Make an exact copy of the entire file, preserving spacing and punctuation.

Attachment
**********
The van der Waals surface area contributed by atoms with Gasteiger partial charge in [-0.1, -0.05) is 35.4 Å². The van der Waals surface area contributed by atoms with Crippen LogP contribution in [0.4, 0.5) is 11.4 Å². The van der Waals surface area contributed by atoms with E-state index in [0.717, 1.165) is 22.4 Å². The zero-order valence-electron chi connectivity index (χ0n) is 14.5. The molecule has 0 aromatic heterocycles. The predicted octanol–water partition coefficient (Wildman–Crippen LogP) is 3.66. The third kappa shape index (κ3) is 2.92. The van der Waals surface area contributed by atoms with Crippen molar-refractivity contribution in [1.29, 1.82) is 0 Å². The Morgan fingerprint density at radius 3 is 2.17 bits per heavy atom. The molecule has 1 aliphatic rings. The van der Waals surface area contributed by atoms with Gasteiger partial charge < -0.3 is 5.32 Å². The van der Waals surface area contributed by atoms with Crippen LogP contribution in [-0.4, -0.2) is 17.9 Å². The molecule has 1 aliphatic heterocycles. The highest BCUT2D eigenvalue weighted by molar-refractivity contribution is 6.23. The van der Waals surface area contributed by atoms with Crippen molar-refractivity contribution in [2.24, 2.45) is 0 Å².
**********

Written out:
The van der Waals surface area contributed by atoms with Gasteiger partial charge in [-0.1, -0.05) is 35.4 Å². The van der Waals surface area contributed by atoms with Crippen LogP contribution in [0.4, 0.5) is 11.4 Å². The van der Waals surface area contributed by atoms with E-state index in [0.717, 1.165) is 22.4 Å². The zero-order valence-electron chi connectivity index (χ0n) is 14.5. The molecule has 0 aromatic heterocycles. The predicted octanol–water partition coefficient (Wildman–Crippen LogP) is 3.66. The third kappa shape index (κ3) is 2.92. The van der Waals surface area contributed by atoms with Crippen molar-refractivity contribution in [1.29, 1.82) is 0 Å². The Morgan fingerprint density at radius 3 is 2.17 bits per heavy atom. The molecule has 1 aliphatic rings. The van der Waals surface area contributed by atoms with Gasteiger partial charge < -0.3 is 5.32 Å². The van der Waals surface area contributed by atoms with Crippen LogP contribution in [-0.4, -0.2) is 17.9 Å². The molecule has 1 aliphatic heterocycles. The highest BCUT2D eigenvalue weighted by molar-refractivity contribution is 6.23. The van der Waals surface area contributed by atoms with Crippen molar-refractivity contribution in [2.24, 2.45) is 0 Å².